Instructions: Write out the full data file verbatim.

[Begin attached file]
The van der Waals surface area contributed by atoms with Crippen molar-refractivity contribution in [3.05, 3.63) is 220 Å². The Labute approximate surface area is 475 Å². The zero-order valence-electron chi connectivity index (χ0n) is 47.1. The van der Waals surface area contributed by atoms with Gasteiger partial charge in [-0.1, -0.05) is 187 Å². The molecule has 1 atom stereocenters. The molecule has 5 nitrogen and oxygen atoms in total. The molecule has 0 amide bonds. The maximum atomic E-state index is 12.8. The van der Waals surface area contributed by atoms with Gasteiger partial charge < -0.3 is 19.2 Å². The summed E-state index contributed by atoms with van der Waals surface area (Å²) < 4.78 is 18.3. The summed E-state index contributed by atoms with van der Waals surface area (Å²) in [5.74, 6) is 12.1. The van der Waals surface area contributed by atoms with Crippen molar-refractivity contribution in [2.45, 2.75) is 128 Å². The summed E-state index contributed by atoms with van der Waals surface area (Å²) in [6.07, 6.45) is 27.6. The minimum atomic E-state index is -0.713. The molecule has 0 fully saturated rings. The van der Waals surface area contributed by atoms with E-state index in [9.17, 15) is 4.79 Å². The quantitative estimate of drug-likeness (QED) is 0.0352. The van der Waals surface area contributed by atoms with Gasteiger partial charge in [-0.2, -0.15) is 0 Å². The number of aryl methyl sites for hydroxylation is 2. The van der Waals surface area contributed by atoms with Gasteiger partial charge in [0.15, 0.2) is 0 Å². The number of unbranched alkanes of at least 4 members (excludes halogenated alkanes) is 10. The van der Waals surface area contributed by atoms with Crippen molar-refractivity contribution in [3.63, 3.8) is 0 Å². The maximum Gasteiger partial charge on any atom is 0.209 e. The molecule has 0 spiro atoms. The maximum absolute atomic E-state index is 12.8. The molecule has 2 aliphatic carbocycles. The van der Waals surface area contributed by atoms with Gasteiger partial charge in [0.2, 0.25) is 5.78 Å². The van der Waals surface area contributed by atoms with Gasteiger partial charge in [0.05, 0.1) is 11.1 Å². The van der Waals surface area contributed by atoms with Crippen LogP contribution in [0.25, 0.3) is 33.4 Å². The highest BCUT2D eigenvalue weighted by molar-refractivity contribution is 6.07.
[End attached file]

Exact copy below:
The van der Waals surface area contributed by atoms with Crippen molar-refractivity contribution in [3.05, 3.63) is 220 Å². The Labute approximate surface area is 475 Å². The zero-order valence-electron chi connectivity index (χ0n) is 47.1. The van der Waals surface area contributed by atoms with Gasteiger partial charge in [-0.1, -0.05) is 187 Å². The molecule has 1 atom stereocenters. The molecule has 5 nitrogen and oxygen atoms in total. The molecule has 0 amide bonds. The maximum atomic E-state index is 12.8. The van der Waals surface area contributed by atoms with Gasteiger partial charge < -0.3 is 19.2 Å². The summed E-state index contributed by atoms with van der Waals surface area (Å²) < 4.78 is 18.3. The summed E-state index contributed by atoms with van der Waals surface area (Å²) in [5.74, 6) is 12.1. The van der Waals surface area contributed by atoms with Crippen molar-refractivity contribution in [2.45, 2.75) is 128 Å². The summed E-state index contributed by atoms with van der Waals surface area (Å²) in [6.07, 6.45) is 27.6. The minimum atomic E-state index is -0.713. The molecule has 0 fully saturated rings. The van der Waals surface area contributed by atoms with E-state index in [9.17, 15) is 4.79 Å². The quantitative estimate of drug-likeness (QED) is 0.0352. The van der Waals surface area contributed by atoms with Gasteiger partial charge in [-0.2, -0.15) is 0 Å². The number of aryl methyl sites for hydroxylation is 2. The van der Waals surface area contributed by atoms with Gasteiger partial charge in [0.15, 0.2) is 0 Å². The number of unbranched alkanes of at least 4 members (excludes halogenated alkanes) is 10. The van der Waals surface area contributed by atoms with Crippen molar-refractivity contribution in [3.63, 3.8) is 0 Å². The maximum Gasteiger partial charge on any atom is 0.209 e. The molecule has 0 spiro atoms. The maximum absolute atomic E-state index is 12.8. The molecule has 2 aliphatic carbocycles. The van der Waals surface area contributed by atoms with Gasteiger partial charge in [0.2, 0.25) is 5.78 Å². The van der Waals surface area contributed by atoms with Gasteiger partial charge in [0.05, 0.1) is 11.1 Å². The van der Waals surface area contributed by atoms with Crippen LogP contribution in [0.25, 0.3) is 33.4 Å². The highest BCUT2D eigenvalue weighted by molar-refractivity contribution is 6.07.